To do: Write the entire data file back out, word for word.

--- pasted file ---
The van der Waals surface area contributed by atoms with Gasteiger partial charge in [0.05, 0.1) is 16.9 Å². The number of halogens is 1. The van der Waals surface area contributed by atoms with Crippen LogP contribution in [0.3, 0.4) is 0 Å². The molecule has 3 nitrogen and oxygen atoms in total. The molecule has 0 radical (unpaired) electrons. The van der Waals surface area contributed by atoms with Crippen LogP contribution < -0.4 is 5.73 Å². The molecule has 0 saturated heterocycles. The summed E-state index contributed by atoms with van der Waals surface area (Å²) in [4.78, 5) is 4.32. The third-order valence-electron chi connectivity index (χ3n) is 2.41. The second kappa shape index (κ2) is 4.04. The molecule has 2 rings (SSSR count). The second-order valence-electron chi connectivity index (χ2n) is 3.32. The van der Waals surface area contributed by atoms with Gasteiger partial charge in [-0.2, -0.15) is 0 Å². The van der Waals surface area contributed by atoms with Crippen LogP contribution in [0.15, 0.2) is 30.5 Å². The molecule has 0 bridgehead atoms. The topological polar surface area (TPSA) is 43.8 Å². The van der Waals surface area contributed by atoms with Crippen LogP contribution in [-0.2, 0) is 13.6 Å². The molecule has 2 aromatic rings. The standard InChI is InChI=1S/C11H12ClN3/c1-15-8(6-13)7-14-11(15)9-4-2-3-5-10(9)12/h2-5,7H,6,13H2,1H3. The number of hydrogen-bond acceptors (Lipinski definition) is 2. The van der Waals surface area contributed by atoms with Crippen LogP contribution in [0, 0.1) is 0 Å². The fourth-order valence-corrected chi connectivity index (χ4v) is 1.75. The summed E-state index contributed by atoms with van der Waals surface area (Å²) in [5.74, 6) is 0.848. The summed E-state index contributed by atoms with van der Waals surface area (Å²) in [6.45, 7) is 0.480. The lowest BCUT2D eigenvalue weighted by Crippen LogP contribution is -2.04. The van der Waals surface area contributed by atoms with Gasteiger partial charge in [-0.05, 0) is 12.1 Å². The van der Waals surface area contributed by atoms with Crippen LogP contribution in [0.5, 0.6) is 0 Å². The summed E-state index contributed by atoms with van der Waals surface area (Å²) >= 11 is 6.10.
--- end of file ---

The van der Waals surface area contributed by atoms with Gasteiger partial charge in [0.05, 0.1) is 16.9 Å². The number of halogens is 1. The van der Waals surface area contributed by atoms with Crippen LogP contribution in [0.3, 0.4) is 0 Å². The molecule has 3 nitrogen and oxygen atoms in total. The molecule has 0 radical (unpaired) electrons. The van der Waals surface area contributed by atoms with Crippen LogP contribution < -0.4 is 5.73 Å². The molecule has 0 saturated heterocycles. The summed E-state index contributed by atoms with van der Waals surface area (Å²) in [4.78, 5) is 4.32. The third-order valence-electron chi connectivity index (χ3n) is 2.41. The second kappa shape index (κ2) is 4.04. The molecule has 2 rings (SSSR count). The second-order valence-electron chi connectivity index (χ2n) is 3.32. The van der Waals surface area contributed by atoms with Gasteiger partial charge in [-0.2, -0.15) is 0 Å². The van der Waals surface area contributed by atoms with Crippen LogP contribution in [0.15, 0.2) is 30.5 Å². The molecule has 0 bridgehead atoms. The topological polar surface area (TPSA) is 43.8 Å². The van der Waals surface area contributed by atoms with Crippen LogP contribution in [-0.2, 0) is 13.6 Å². The molecule has 2 aromatic rings. The standard InChI is InChI=1S/C11H12ClN3/c1-15-8(6-13)7-14-11(15)9-4-2-3-5-10(9)12/h2-5,7H,6,13H2,1H3. The number of hydrogen-bond acceptors (Lipinski definition) is 2. The van der Waals surface area contributed by atoms with Crippen LogP contribution in [0, 0.1) is 0 Å². The fourth-order valence-corrected chi connectivity index (χ4v) is 1.75. The summed E-state index contributed by atoms with van der Waals surface area (Å²) in [5.74, 6) is 0.848. The summed E-state index contributed by atoms with van der Waals surface area (Å²) in [6.45, 7) is 0.480. The lowest BCUT2D eigenvalue weighted by Crippen LogP contribution is -2.04. The van der Waals surface area contributed by atoms with Gasteiger partial charge in [-0.05, 0) is 12.1 Å². The van der Waals surface area contributed by atoms with Crippen LogP contribution in [0.5, 0.6) is 0 Å². The summed E-state index contributed by atoms with van der Waals surface area (Å²) >= 11 is 6.10.